A variable reluctance position sensor according to the present invention includes a spool assembly, a harness assembly, and a cap which sealingly encloses the spool and harness assemblies. The harness assembly is mechanically joined to the spool assembly and is staked to the cap sidewall. A plurality of crush ribs are provided on the periphery of an upper disk of the spool assembly adjacent the mechanical joints. The crush ribs provide vibration damping of the spool assembly adjacent the mechanical joints by contactingly abutting the cap sidewall so as to positively locate, in a fixed relationship, the spool assembly relative to the cap adjacent the electrical and mechanical joints. It is preferred for the crush ribs to be generally uniformly spaced around the periphery of the upper disk, and number at least three. While equal spacing of the crush ribs around the periphery is optimal, other spacing schemes are possible to achieve the same objective. Also, there may be more than one crush rib at each crush rib location. In the preferred embodiment, each crush rib has a triangular shape, however other shapes may be used, such as for example a semi-circle or a bi-sected ellipse in which the apex thereof (farthest portion away from the periphery) abuts the cap sidewall. It will be appreciated that the periphery of the upper disk other than at the crush ribs retains an amount of separation clearance relative to the sidewall consistent with ease of assembly.
Accordingly, it is an object of the present invention to provide a vibration damping feature for the spool assembly of a variable reluctance position sensor.
This and additional objects, features and advantages of the present invention will become clearer from the following specification of a preferred embodiment.
Referring now to the Drawing,
The variable reluctance position sensor 100′ is generally identical to the variable reluctance position sensor 10 described hereinabove, with the exception that now the vibration damping feature 102 is added to the upper disk 30′. Therefore, for the sake of brevity, the following numeral designation scheme shall be used for FIGS. 6 through 12: parts identical to those of
As shown at
As shown at
In operation, the spool and harness assemblies 12, 14 are electrically and mechanically joined and then received into the cap 16 through the opening 54, spool assembly first. When the spool assembly bottoms out at the bottom 50 of the cap, the crush ribs 104 are in a firmly abutting relation with respect to the sidewall 48, and the annular seal 38 is in a sealing relation with respect to the sidewall. Thereafter, the sidewall 48 is locally heated using a shaped blade and pushed into a couple of grooves located on the harness assembly in order to stake 35 the harness assembly to the cap.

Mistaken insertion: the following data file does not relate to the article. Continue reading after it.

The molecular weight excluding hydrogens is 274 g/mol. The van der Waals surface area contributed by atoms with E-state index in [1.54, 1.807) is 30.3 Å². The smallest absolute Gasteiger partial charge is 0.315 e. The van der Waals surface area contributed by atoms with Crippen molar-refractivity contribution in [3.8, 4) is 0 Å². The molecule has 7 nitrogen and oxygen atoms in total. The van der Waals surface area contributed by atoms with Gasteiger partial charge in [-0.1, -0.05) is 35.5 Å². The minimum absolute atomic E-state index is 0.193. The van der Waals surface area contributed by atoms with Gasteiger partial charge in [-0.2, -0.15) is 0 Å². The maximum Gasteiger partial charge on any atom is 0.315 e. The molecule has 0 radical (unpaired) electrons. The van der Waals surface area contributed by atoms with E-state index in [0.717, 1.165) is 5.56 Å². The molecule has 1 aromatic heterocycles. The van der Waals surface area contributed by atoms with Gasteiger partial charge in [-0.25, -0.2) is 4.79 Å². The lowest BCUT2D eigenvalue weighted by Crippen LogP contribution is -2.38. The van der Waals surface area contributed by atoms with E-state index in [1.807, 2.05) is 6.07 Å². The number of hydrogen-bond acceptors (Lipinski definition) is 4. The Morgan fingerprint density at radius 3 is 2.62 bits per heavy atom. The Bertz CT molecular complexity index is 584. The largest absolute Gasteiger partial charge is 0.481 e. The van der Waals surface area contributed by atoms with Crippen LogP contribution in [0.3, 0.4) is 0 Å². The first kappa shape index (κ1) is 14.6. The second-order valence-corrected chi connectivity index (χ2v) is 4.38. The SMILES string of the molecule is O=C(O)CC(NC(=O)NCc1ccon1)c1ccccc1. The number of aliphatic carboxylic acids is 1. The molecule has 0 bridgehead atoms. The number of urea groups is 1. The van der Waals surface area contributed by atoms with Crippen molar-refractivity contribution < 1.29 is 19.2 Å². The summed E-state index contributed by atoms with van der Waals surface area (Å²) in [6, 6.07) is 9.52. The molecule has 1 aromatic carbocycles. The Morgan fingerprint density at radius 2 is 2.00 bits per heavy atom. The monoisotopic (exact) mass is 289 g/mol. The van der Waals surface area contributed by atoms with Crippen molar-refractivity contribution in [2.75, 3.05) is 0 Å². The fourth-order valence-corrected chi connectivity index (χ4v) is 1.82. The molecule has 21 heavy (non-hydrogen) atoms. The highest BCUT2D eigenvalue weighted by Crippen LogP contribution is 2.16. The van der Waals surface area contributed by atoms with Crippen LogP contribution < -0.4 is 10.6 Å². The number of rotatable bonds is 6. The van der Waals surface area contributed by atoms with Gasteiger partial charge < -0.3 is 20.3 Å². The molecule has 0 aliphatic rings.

Now in addition to the staking and bottoming out eliminating motion between the components in the axial direction, the crush ribs 104 provide a stationary affixment of the spool at the upper disk 30′ vis-a-vis the inside surface of the sidewall of the cap, such that vibration of the sensor 100 cannot cause the spool assembly to move radially inside the cap, thereby eliminating stress in the electrical and mechanical joints between the spool and harness terminals.
To those skilled in the art to which this invention appertains, the above described preferred embodiment may be subject to change or modification. Such change or modification can be carried out without departing from the scope of the invention, which is intended to be limited only by the scope of the appended claims.
|Cited Patent||Filing date||Publication date||Applicant||Title|
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|Citing Patent||Filing date||Publication date||Applicant||Title|
|US7208943||Jun 3, 2005||Apr 24, 2007||Delphi Technologies, Inc.||Electrical device enclosure|
|US7230419||Jun 3, 2005||Jun 12, 2007||Delphi Technologies, Inc.||Rotary position sensor|
|US7278320||Mar 27, 2006||Oct 9, 2007||Honeywell International, Inc.||Omni-directional pressure pickup probe|
|US7404333 *||Mar 24, 2005||Jul 29, 2008||Senstronic||Sensor head or detection head and device comprising such a head|
|US20060005643 *||Mar 24, 2005||Jan 12, 2006||Manuel Kesseler||Sensor head or detection head and device comprising such a head|
|US20060273784 *||Jun 3, 2005||Dec 7, 2006||Arquimedes Godoy||Rotary position sensor|
|US20060274485 *||Jun 3, 2005||Dec 7, 2006||Arquimedes Godoy||Electrical device enclosure|
|US20070220987 *||Mar 27, 2006||Sep 27, 2007||Honeywell International, Inc.||Omni-directional pressure pickup probe|
|US20090134864 *||Apr 28, 2007||May 28, 2009||Siegfried Hofler||Inductive Sensor|
|U.S. Classification||324/262, 361/752, 324/174, 361/797, 361/800, 336/192, 324/173|
|International Classification||G01P1/02, G01D11/24|
|Cooperative Classification||G01P1/026, G01D11/245|
|European Classification||G01P1/02C, G01D11/24S|
|Jun 3, 2003||AS||Assignment|
Owner name: DELPHI TECHNOLOGIES, INC., MICHIGAN
Free format text: ASSIGNMENT OF ASSIGNORS INTEREST;ASSIGNORS:BARRON, LUIS F.;PALFENIER, SAMUEL ROLAND;REEL/FRAME:014144/0683;SIGNING DATES FROM 20030512 TO 20030519
|Aug 11, 2008||REMI||Maintenance fee reminder mailed|
|Feb 1, 2009||LAPS||Lapse for failure to pay maintenance fees|
|Mar 24, 2009||FP||Expired due to failure to pay maintenance fee|
Effective date: 20090201